Babylon: An Exit Strategy

Jeremiah 51:49-50

There aren’t too many sermons on heaven these days.  There seems to be a lot more focus on money and finances.  This being the start of a new year there will be financial seminars in about every church.  While it is smart to wisely manage earthly Mammon, where is the interest in sending riches on ahead of us into eternity? 

A. W. Tozer wrote:  “The streets of gold do not have too great an appeal for those who find it so easy to pile up gold and silver in the service of the Lord here on earth.  We all want to reserve the hope of heaven as a kind of insurance against the day of death, but as long as we are healthy and comfortable, why change a familiar good for something about which we actually know very little?”  A. W. Tozer (The Best of A.W. Tozer, p.57.)

In today’s Jeremiah passage the prophet predicts the coming fall of Babylon, the oppressor, at the time, of most of the known world.  “Babylon must fall because of Israel’s slain, just as the slain in all the earth have fallen because of Babylon.”  (51:49-50a)  He then issues a warning to the Israelites who will experience new-found freedom from their exile in Babylon:  Get out of there!  “You who have escaped the sword, leave and do not linger!  Remember the Lord in a distant land, and think on Jerusalem.” (51:50b)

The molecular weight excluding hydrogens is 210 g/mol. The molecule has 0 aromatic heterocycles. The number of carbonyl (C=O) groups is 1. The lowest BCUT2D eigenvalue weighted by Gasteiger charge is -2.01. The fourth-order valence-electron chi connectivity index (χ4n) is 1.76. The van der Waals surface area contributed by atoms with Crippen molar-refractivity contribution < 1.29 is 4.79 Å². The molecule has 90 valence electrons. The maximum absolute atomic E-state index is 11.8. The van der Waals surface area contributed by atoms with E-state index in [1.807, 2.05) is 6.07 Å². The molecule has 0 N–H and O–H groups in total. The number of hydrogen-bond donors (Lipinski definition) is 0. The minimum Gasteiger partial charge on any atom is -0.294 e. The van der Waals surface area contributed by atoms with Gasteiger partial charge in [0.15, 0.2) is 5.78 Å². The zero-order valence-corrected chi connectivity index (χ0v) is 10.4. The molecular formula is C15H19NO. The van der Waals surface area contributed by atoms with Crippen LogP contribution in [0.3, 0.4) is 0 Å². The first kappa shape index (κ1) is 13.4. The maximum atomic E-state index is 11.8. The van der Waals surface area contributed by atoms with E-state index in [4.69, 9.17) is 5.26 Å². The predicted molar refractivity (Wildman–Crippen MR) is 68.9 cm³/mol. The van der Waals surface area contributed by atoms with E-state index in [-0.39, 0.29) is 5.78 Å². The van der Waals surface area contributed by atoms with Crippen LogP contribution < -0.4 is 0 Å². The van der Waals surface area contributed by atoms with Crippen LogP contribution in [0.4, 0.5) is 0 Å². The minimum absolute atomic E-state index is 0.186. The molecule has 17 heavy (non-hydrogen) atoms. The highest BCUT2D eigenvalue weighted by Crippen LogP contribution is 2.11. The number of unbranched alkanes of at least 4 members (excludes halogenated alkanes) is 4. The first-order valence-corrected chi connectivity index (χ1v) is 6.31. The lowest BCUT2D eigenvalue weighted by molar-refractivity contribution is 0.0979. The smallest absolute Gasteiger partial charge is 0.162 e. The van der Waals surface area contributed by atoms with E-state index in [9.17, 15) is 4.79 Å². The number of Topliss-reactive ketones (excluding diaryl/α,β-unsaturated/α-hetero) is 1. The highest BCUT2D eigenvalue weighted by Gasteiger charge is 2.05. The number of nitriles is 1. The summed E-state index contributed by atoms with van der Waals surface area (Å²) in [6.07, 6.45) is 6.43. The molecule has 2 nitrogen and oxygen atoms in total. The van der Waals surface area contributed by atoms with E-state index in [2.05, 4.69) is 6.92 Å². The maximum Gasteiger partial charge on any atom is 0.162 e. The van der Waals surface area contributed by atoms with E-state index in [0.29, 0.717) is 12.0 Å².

Christians have been promised a new Jerusalem (Revelation 21) and we need to long for it as the Israelites in Babylon longed for their Jerusalem.  We are in this world, but not of it.  We are to seek justice and pursue peace while we are here, even if it cost us earthly comfort.  This is not taking out eyes off Jerusalem… it is an extension of that focused gaze.  C. S. Lewis in Mere Christianity wrote:  “If you read history you will find that the Christians who did most for the present world were precisely those who thought most of the next. It is since Christians have largely ceased to think of the other world that they have become so ineffective in this. The Apostles themselves, who set on foot the conversion of the Roman Empire, the great men who built up the Middle Ages, the English Evangelicals who abolished the Slave Trade, all left their mark on Earth, precisely because their minds were occupied with Heaven. It is since Christians have largely ceased to think of the other world that they have become so ineffective in this.” 

Let 2011 be a year where we are less concerned about how comfortable we are down here.  Let us be un-comfortable if necessary in the pursuit of helping those around us.  Fix your gaze on heavenly things (Colossians 3:1-4) and flee Babylon!

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